We haven’t always lived and worked like this. Our five-day working week with a weekend off is quite a recent innovation, going back to the time of Henry Ford.
But this is the only working culture most of us have ever known, which makes it difficult to even imagine another way.
But imagine we must, because the pandemic has blown the Overton window – the range of topics it’s even possible to publicly discuss – wide open, and the times are ripe for a change.
Working from home permanently, the four-day week, people choosing their own schedules, are all suddenly on the table.
The pandemic has changed the face of how we work forever. We are typically conservative in how we change our operations. But with so many organisation with massive workforces all working from home it’s opened up a whole world of possibility. Our people certainly appreciate the flexibility. We can see exciting new possibilities around recruitment as we’re no longer stuck in a geographical market. We can look further afield, even for senior roles.
Head of Call Centre Operations at a large health insurance company
Everything has changed
Without wanting to overdo it, sometimes there are events in history that utterly transform the cultural landscape. And they do it almost overnight.
The COVID-19 pandemic has been one of those.
How we hire, how we manage people, how we work together with our colleagues, where and when we work, and how we measure success have all been upended.
In our 'Future of Work' series of reports we find out how leaders in the contact centre and CX sector are adapting to what talent wants so they can leverage these new ways of working and minimise the risks.
What’s a job for?
For the first time in several generations people are expecting to be less well off than their parents. In a society built on the promise of never-ending economic growth, that’s a problem.
The average salary for a contact centre agent today is around $57,000, which is about the same as it was a decade ago.
Since the 1980s wages in real terms, adjusting for inflation, have stagnated, while the cost of living and house prices have done quite the opposite.
What is the point in a job, the younger generations think, if it can’t buy you the basic security and lifestyle that it bought your parents or grandparents?
In this market candidates are saying, if you don’t pay me what I’m worth I know I can go and get it. And once you’ve lifted your wage position it’s hard to bring it back. There’ll be a disconnect in the operation between old and new staff. Higher wages are probably now embedded in most employers’ budgets and the cost of goods and supplies. So I think short-term we will see a rise for almost everyone.
Head of Wealth Contact Centres at a Big 4 Bank
It’s a candidate’s market
Job vacancies in Australia are at a record high and double what they were pre-pandemic, according to government figures. Contact centres are reporting huge numbers of vacancies, higher even than the hospitality sector.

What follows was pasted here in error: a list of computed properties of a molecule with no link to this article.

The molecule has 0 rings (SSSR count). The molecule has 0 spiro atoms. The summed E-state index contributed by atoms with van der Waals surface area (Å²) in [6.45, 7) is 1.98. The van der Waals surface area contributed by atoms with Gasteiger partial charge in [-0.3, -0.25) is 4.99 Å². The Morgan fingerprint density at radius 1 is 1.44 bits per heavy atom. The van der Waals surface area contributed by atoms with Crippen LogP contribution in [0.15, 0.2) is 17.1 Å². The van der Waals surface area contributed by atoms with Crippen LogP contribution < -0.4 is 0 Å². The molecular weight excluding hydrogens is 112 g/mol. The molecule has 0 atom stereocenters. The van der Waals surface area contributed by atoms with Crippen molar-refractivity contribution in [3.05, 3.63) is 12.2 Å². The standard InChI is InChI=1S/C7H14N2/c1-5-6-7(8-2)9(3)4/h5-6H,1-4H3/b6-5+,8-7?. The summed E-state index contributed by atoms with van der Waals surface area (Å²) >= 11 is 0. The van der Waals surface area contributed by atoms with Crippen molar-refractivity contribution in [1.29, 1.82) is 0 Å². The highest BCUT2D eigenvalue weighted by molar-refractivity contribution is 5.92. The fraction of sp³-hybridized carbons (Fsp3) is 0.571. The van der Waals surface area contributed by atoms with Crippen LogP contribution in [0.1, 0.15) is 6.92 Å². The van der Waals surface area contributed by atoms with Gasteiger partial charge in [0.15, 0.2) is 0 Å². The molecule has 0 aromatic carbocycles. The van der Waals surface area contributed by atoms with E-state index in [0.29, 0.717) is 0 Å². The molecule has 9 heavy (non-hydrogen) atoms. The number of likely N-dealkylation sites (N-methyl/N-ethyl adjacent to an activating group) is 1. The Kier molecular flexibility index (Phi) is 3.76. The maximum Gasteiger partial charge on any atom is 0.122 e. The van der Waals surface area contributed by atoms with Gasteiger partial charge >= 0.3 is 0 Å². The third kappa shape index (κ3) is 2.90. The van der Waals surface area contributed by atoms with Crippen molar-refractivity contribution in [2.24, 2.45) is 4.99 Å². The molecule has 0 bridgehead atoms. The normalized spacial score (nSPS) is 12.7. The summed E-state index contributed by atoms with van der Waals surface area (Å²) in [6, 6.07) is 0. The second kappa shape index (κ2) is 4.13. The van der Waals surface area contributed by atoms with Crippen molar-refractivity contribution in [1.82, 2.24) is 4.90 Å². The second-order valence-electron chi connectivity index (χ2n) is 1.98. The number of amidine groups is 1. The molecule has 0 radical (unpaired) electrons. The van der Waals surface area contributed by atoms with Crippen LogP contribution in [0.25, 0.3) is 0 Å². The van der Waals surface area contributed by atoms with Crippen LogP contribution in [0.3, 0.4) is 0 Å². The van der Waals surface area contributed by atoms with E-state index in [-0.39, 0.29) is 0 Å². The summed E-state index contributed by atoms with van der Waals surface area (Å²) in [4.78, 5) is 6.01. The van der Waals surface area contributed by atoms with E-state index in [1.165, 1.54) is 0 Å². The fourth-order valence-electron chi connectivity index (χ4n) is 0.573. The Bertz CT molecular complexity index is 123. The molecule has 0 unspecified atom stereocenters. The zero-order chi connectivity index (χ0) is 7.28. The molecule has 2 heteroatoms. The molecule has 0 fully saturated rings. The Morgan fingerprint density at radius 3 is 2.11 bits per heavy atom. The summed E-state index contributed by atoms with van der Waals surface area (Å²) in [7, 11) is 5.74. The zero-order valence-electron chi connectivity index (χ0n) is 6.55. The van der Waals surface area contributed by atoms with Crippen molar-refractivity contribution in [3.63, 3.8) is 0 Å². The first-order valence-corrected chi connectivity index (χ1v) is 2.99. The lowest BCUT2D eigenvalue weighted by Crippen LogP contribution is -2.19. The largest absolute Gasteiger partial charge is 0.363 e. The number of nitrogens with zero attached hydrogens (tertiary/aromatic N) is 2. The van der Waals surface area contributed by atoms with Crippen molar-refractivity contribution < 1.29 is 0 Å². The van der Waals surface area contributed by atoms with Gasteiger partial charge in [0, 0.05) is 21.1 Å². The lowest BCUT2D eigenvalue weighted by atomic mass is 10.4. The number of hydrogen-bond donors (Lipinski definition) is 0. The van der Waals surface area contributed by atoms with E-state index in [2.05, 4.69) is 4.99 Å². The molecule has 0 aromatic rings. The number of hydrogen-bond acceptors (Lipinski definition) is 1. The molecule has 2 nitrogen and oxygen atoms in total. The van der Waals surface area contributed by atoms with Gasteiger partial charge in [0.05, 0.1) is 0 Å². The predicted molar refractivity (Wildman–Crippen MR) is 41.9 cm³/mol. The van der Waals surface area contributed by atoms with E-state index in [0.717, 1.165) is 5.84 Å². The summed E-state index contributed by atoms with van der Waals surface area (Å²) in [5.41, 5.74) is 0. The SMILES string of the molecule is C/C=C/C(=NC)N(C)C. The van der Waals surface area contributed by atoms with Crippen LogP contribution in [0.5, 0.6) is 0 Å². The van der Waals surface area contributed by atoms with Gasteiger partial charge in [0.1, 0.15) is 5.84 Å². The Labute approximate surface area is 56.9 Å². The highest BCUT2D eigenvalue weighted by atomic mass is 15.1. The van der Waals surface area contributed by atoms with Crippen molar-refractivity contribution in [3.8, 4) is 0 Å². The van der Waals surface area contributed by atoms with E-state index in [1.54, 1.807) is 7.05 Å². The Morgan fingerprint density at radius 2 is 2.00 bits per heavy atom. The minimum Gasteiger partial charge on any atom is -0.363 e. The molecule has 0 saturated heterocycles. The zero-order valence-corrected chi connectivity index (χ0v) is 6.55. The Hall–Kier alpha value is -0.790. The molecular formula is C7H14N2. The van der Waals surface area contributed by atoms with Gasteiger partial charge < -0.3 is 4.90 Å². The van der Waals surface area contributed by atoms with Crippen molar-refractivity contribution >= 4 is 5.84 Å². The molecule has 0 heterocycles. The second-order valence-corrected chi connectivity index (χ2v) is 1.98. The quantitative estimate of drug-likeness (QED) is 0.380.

While the so-called Great Resignation does not appear to have hit Australia as yet, PWC reports that 38% of workers are planning to leave their employer in the next 12 months. Every industry leader we spoke to is finding it extremely difficult to recruit at the moment.
Our biggest challenge is attracting new candidates. Some bank branches closed so we snapped up those staff. Hospitality and retail used to feed us but those industries have raised wages. We’ve seen so many counter offers being made after we thought we’d hired someone, and we’re having to work harder to prevent our own staff from being poached. Job seekers have never had a greater voice or greater power. It’s not just about pay it’s about flexibility.
Head of Contact Centres at a Big 4 Retail Bank
To give you some perspective, we are currently receiving half the number of job applications we would usually expect for contact centre roles.
The state of the job market
Today’s job market in Australia is characterised by several important trends:
Everyone we spoke to agrees that the shift to work from home is a fundamental change that is here to stay.
For most, that means hybrid working in some form or other.
There is no going back to 5 days a week, 9 to 5, in the office for all staff.
At the same time, everyone is finding it more difficult to recruit and are working harder to retain their existing staff.
Net overseas migration, which usually adds 200,000 people per year to the Australian population, has gone negative since Q4 2020.
The pandemic is leading people to reassess what they want from life and work.
We’ve had some people leave to go back to Portugal, Spain, Italy, or the UK. It’s unusual to see that, but the pandemic has made people’s connections with their family more important. Most have gone home to be closer to their parents.
Head of Member Services, Leading Mutual Insurance Company
And that’s the just the start of it.
Over the next decade we are also going to have to adapt to the full impact of climate change, increasing global economic and political instability, the possible rolling back of globalisation, rising living costs, an ageing population, and the use of automation technologies to replace human workers.
Innovative thinking, a willingness to adapt to change, and the agility to implement new ways of working are going to be ever more prized commodities.
Click here to download the first report, The Job Market and The Workplace, where we analyse the latest data on the Australian job market and talk to major employers and recruiters in the industry to share their experiences with you.